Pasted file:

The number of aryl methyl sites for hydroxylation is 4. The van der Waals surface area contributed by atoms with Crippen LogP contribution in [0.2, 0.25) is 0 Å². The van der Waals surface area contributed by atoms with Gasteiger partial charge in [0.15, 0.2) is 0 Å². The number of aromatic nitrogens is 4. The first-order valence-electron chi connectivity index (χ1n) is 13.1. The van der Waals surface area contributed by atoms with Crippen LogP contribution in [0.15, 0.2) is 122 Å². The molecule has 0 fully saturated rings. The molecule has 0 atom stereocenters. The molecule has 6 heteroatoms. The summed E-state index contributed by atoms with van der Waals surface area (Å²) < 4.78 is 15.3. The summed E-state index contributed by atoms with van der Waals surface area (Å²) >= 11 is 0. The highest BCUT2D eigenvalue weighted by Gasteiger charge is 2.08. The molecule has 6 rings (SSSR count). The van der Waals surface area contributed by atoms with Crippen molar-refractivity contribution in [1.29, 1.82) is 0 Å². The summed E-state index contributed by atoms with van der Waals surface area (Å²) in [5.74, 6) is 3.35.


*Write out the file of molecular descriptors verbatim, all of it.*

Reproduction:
The number of aryl methyl sites for hydroxylation is 4. The van der Waals surface area contributed by atoms with Crippen LogP contribution in [0.2, 0.25) is 0 Å². The van der Waals surface area contributed by atoms with Gasteiger partial charge in [0.15, 0.2) is 0 Å². The number of aromatic nitrogens is 4. The first-order valence-electron chi connectivity index (χ1n) is 13.1. The van der Waals surface area contributed by atoms with Crippen LogP contribution in [0.15, 0.2) is 122 Å². The molecule has 0 fully saturated rings. The molecule has 0 atom stereocenters. The molecule has 6 heteroatoms. The summed E-state index contributed by atoms with van der Waals surface area (Å²) < 4.78 is 15.3. The summed E-state index contributed by atoms with van der Waals surface area (Å²) >= 11 is 0. The highest BCUT2D eigenvalue weighted by Gasteiger charge is 2.08. The molecule has 6 rings (SSSR count). The van der Waals surface area contributed by atoms with Crippen molar-refractivity contribution in [1.29, 1.82) is 0 Å². The summed E-state index contributed by atoms with van der Waals surface area (Å²) in [5.74, 6) is 3.35.